Policy

India’s plan to impose safeguard duties on aluminium, steel questioned at WTO

Amiti Sen New Delhi | Updated on January 16, 2018 Published on October 31, 2016

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EU frowns over levy on aluminium; Ukraine, Korea, Japan question steel safeguards

India’s proposed move to impose safeguard duties on import of aluminium has been questioned by the EU which has claimed that the conditions for its implementation have not been met.

New Delhi is also facing a challenge from Ukraine, Korea and Japan in its effort to impose safeguard measures on import of hot-rolled steel. Safeguard duties are additional import levies imposed on items if there is a sudden spurt in its import leading to losses to domestic producers.

“At a recent meeting of the WTO Committee on Safeguards, the EU pointed out that India’s injury determination (for the local industry) was not conclusive and that the increase in imports was not sudden and sharp as required under the Safeguards Agreement,” an official privy to the meeting told BusinessLine.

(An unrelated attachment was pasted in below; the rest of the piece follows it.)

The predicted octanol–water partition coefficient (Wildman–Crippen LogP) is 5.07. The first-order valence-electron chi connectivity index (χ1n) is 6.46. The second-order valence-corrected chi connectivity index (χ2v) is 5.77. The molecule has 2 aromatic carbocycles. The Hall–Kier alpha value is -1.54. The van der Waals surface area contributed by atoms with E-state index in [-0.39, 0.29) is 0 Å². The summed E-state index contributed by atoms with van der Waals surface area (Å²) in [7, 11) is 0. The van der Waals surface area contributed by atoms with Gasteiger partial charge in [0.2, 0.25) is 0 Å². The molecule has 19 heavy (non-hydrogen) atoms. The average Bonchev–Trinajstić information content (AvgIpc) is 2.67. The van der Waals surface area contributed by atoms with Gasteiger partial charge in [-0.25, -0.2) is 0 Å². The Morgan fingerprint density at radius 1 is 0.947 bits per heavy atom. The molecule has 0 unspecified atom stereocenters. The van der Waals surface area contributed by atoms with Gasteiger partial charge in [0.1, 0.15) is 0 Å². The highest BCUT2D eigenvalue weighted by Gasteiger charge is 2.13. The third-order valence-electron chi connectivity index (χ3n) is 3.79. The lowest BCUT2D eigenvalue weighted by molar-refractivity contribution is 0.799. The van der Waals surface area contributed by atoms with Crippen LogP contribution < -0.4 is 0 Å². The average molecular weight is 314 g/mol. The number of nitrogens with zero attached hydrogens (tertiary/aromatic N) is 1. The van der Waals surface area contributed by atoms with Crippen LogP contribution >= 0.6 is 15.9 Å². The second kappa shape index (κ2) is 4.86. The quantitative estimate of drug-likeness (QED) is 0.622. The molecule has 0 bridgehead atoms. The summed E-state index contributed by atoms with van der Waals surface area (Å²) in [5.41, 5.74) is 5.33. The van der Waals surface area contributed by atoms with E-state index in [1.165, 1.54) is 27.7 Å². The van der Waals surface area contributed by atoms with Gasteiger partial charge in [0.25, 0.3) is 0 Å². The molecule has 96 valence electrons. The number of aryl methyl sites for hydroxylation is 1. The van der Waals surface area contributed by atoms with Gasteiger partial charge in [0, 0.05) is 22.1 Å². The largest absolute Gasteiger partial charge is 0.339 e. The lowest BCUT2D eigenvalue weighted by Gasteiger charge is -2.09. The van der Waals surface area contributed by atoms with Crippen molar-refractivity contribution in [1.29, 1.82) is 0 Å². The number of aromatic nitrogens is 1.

No stagnation: EU

The EU further pointed out that both domestic capacity and production of aluminium in India were increasing which indicated that domestic industry was not stagnating.

The US also said that it was looking forward to receiving India’s reply to its questions on the aluminium safeguard.

The Directorate General of Safeguards, in April this year, had recommended provisional safeguard duties of 5 per cent on ‘unwrought aluminium’ for a period of 200 days till final duties are determined. On the basis of the preliminary findings, the DG Safeguards ruled that the increased imports of aluminium had caused serious injury and threat of serious injury to domestic industry. As a result, the domestic industry had incurred financial losses in recent period 2015-16.

Ukraine, Korea and Japan expressed concerns with India’s proposed safeguard measure on imports of hot-rolled flat sheets and plates. “Ukraine said it has serious concerns with India’s practice of imposing safeguard measures based on the use of forecast market trends rather than an actual increase in imports,” the official said.

Japan said India’s determination used as the basis for the safeguard measure did not meet WTO requirements, in particular the one requiring a connection between increased imports and injury to the affected domestic producer, and the need to offer tariff concessions to compensate affected members for the safeguard.

In its reply, India said that in case of both safeguards, the details of its findings were available on a government website and it urged members to examine the findings carefully.

In case, the countries continue to differ with India’s views, it could lodge a dispute against the country at the WTO.

Published on October 31, 2016
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